Cabbage Tree Emperor Moth from Sierra Leone: Gynandromorph or Not???

Subject: Interesting bilateral gynandromorph
Location: Freetown, Sierra Leone
July 2, 2015 5:07 am
Spotted in Freetown, Sierra Leone at 9 am on July 2nd. Possibly a species of dactyloceras?
Signature: Jules

Bunaea alcinoe
Cabbage Tree Emperor Moth

Dear Jules,
We believe your moth is a Cabbage Tree Emperor Moth or Common Emperor Moth,
Bunaea alcinoe, a species of Giant Silkmoth found in many African countries that is pictured on African Moths, and we are really curious why you believe this is a bilateral gynandromorph.  It appears that half of the body is in brighter light than the other half which is in shadow, and we cannot really see the antennae in your image.  This species does not have pronounced sexual dimorphism, and a primary means of distinguishing the male from the female quickly is the antennae.  If we are missing something, please let us know why you believe this to be a bilateral gynandromorph, the scientific name for an hermaphrodite.  Please get back to us and let us know why you believe this is a gynandromorph  Though we don’t have any images of the adult moth on our site, we do have numerous images of the caterpillars, including this posting of a caterpillar from Sierra Leone.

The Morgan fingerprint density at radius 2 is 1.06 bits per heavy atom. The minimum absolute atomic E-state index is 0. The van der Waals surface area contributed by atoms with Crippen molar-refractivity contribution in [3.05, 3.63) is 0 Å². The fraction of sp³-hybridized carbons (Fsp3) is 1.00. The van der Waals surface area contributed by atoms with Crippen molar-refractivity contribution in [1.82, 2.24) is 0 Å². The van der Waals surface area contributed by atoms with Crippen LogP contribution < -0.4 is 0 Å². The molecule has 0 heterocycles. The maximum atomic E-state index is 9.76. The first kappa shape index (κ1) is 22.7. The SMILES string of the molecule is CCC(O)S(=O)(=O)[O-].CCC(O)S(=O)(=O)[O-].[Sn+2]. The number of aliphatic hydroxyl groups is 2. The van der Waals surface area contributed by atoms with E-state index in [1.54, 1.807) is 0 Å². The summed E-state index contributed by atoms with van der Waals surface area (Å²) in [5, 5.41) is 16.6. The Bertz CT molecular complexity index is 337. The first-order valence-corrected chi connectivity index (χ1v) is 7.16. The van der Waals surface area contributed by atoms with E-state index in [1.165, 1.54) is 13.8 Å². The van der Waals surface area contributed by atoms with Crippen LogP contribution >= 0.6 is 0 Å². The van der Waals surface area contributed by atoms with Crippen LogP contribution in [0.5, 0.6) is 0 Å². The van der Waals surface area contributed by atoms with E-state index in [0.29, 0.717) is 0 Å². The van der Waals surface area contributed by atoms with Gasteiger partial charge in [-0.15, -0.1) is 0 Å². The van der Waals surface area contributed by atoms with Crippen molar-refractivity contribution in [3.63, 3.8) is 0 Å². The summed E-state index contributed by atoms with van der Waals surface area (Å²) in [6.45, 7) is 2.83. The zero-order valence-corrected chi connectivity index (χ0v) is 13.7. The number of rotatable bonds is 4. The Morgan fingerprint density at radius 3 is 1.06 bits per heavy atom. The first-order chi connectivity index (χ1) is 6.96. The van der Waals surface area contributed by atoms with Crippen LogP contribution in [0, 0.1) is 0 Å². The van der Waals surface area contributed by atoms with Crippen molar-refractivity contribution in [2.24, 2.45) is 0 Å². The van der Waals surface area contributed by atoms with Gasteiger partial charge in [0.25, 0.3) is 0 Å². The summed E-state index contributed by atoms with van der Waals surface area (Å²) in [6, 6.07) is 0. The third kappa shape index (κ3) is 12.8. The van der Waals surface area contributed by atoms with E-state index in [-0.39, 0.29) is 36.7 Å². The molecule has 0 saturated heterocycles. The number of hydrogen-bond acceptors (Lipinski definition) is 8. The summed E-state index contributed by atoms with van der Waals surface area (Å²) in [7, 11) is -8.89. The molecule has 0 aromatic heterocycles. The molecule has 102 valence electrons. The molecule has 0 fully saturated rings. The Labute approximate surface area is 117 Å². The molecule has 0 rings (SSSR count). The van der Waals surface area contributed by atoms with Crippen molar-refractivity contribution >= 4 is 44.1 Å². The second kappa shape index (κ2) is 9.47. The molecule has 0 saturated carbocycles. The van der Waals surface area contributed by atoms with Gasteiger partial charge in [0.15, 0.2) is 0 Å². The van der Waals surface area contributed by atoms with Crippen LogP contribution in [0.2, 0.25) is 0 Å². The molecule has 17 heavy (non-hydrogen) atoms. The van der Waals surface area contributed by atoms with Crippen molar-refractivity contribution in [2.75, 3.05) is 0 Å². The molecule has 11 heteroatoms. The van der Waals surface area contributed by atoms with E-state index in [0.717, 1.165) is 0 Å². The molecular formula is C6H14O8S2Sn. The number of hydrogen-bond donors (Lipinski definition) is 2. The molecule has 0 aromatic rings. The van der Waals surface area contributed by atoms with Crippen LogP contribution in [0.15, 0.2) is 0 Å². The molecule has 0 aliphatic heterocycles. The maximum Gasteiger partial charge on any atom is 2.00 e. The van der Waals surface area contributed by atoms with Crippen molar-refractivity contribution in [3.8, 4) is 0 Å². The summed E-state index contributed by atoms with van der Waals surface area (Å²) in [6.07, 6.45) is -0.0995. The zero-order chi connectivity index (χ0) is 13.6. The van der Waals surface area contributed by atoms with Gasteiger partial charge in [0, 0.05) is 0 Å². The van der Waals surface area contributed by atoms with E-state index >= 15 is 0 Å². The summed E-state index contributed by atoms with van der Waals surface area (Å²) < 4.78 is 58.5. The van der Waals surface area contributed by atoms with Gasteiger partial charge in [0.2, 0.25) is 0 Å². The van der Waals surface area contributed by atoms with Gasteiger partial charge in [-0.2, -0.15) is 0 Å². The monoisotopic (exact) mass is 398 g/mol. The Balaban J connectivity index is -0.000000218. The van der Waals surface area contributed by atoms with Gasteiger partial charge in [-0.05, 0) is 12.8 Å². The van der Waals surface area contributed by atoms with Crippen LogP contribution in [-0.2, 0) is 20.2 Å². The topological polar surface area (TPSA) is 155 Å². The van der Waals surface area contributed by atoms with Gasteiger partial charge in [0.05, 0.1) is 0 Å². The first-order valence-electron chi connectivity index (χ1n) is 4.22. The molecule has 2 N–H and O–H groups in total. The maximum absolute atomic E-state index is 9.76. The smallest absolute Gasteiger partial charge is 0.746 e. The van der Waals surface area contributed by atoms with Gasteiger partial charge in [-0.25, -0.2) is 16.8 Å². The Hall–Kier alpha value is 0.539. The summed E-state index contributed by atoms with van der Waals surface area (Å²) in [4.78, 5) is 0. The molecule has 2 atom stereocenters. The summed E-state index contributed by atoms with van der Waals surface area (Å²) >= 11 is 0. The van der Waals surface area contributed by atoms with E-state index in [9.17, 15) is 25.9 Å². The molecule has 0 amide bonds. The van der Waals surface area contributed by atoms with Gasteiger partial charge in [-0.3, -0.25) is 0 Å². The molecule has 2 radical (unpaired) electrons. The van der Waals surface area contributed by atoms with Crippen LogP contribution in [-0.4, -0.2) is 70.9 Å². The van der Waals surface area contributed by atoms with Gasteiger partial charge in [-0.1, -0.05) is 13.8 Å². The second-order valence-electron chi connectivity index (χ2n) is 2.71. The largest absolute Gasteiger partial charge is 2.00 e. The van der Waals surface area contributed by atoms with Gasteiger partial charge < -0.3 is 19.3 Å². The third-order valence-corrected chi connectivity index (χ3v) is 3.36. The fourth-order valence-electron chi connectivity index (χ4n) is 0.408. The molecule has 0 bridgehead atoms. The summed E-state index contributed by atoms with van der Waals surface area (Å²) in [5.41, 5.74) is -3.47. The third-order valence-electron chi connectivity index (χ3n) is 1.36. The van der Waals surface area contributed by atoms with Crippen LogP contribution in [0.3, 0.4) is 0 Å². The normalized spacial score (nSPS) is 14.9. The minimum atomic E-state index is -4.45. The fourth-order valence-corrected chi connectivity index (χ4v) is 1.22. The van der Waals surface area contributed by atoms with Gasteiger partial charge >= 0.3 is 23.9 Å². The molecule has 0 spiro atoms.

Update:  July 9, 2015
Hi Daniel,
I believed the moth in question was a bilateral gynandromorph because it had one hairy antenna (the left one) and one not, and because the yellow ‘eye’ was only present on the left wing. Sorry about the low-quality photo – it was a quick cell phone snap!

Thanks for getting back to us Julian.  If you observed two different types of antennae, then this might be a gynandromorph, but that difference is not visible in the image you provided.  Male Giant Silkmoths have more developed, feathery antennae, while those of the female are much thinner.  Though the comparison is of a different species, you can see the antennae of the male Cecropia Moth compared to a female on the Prairie Haven site, after scrolling down.  You can also compare the male and female mating Polyphemus moths on our site, with the male being the individual on the right in the second image.  The yellow eyespot or oculi in your image is not a consideration.  Many Giant Silkmoths have oculi on the lower wings and the spots are generally hidden while the moth is resting.  When disturbed, the oculi are revealed, frequently startling a predator like a bird who may think it has disturbed a much larger predator.  The moth in your image is winking by only revealing one spot.  The spot on the other side is hidden by the upper wing.  We also have a nice image of a “winking” Polyphemus Moth on our site.  

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